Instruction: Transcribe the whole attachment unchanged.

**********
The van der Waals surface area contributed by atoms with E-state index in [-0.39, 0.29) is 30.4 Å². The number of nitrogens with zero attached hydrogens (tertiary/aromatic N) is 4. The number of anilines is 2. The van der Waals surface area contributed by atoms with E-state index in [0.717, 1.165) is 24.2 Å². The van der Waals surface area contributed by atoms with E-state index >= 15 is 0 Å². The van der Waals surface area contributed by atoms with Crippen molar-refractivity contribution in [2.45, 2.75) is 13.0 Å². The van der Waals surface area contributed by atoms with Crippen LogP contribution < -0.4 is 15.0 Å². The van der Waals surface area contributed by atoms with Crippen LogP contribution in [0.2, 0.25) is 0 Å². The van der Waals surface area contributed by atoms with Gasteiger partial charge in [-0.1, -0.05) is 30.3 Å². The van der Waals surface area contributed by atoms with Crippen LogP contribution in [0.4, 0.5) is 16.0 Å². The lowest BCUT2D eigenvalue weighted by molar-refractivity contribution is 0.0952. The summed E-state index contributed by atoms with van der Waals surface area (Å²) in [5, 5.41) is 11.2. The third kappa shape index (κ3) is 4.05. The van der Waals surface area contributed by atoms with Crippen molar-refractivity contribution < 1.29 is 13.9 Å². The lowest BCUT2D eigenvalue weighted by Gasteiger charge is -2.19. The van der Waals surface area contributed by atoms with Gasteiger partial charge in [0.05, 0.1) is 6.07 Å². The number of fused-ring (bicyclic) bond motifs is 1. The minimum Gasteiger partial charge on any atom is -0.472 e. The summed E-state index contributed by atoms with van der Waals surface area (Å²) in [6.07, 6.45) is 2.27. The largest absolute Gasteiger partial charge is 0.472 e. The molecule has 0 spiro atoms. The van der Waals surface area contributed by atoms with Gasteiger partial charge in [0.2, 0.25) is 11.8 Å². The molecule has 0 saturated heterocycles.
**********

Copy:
The van der Waals surface area contributed by atoms with E-state index in [-0.39, 0.29) is 30.4 Å². The number of nitrogens with zero attached hydrogens (tertiary/aromatic N) is 4. The number of anilines is 2. The van der Waals surface area contributed by atoms with E-state index in [0.717, 1.165) is 24.2 Å². The van der Waals surface area contributed by atoms with E-state index >= 15 is 0 Å². The van der Waals surface area contributed by atoms with Crippen molar-refractivity contribution in [2.45, 2.75) is 13.0 Å². The van der Waals surface area contributed by atoms with Crippen LogP contribution < -0.4 is 15.0 Å². The van der Waals surface area contributed by atoms with Crippen LogP contribution in [0.2, 0.25) is 0 Å². The van der Waals surface area contributed by atoms with Gasteiger partial charge in [-0.1, -0.05) is 30.3 Å². The van der Waals surface area contributed by atoms with Crippen LogP contribution in [0.4, 0.5) is 16.0 Å². The lowest BCUT2D eigenvalue weighted by molar-refractivity contribution is 0.0952. The summed E-state index contributed by atoms with van der Waals surface area (Å²) in [5, 5.41) is 11.2. The third kappa shape index (κ3) is 4.05. The van der Waals surface area contributed by atoms with Crippen molar-refractivity contribution < 1.29 is 13.9 Å². The lowest BCUT2D eigenvalue weighted by Gasteiger charge is -2.19. The van der Waals surface area contributed by atoms with Gasteiger partial charge in [0.05, 0.1) is 6.07 Å². The number of fused-ring (bicyclic) bond motifs is 1. The minimum Gasteiger partial charge on any atom is -0.472 e. The summed E-state index contributed by atoms with van der Waals surface area (Å²) in [6.07, 6.45) is 2.27. The largest absolute Gasteiger partial charge is 0.472 e. The molecule has 0 spiro atoms. The van der Waals surface area contributed by atoms with Gasteiger partial charge in [0.2, 0.25) is 11.8 Å². The molecule has 0 saturated heterocycles.